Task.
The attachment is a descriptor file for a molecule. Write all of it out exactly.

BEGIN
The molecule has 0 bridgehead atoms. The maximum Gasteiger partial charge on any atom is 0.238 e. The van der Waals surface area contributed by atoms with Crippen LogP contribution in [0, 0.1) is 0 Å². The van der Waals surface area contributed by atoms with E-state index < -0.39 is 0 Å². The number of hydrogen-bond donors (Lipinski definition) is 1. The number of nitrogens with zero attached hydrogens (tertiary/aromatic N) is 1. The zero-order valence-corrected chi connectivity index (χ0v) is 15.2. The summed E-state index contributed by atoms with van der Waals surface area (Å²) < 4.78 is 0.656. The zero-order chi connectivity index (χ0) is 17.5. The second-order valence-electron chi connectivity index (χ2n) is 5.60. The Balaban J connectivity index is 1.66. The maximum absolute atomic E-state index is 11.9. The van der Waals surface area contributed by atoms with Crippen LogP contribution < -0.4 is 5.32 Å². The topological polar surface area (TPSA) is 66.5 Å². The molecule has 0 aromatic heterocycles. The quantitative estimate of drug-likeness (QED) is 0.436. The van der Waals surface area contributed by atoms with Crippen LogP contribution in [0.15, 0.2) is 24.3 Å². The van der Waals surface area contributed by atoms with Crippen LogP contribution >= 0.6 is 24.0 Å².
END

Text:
The molecule has 0 bridgehead atoms. The maximum Gasteiger partial charge on any atom is 0.238 e. The van der Waals surface area contributed by atoms with Crippen LogP contribution in [0, 0.1) is 0 Å². The van der Waals surface area contributed by atoms with E-state index < -0.39 is 0 Å². The number of hydrogen-bond donors (Lipinski definition) is 1. The number of nitrogens with zero attached hydrogens (tertiary/aromatic N) is 1. The zero-order valence-corrected chi connectivity index (χ0v) is 15.2. The summed E-state index contributed by atoms with van der Waals surface area (Å²) < 4.78 is 0.656. The zero-order chi connectivity index (χ0) is 17.5. The second-order valence-electron chi connectivity index (χ2n) is 5.60. The Balaban J connectivity index is 1.66. The maximum absolute atomic E-state index is 11.9. The van der Waals surface area contributed by atoms with Crippen LogP contribution < -0.4 is 5.32 Å². The topological polar surface area (TPSA) is 66.5 Å². The molecule has 0 aromatic heterocycles. The quantitative estimate of drug-likeness (QED) is 0.436. The van der Waals surface area contributed by atoms with Crippen LogP contribution in [0.15, 0.2) is 24.3 Å². The van der Waals surface area contributed by atoms with Crippen LogP contribution >= 0.6 is 24.0 Å².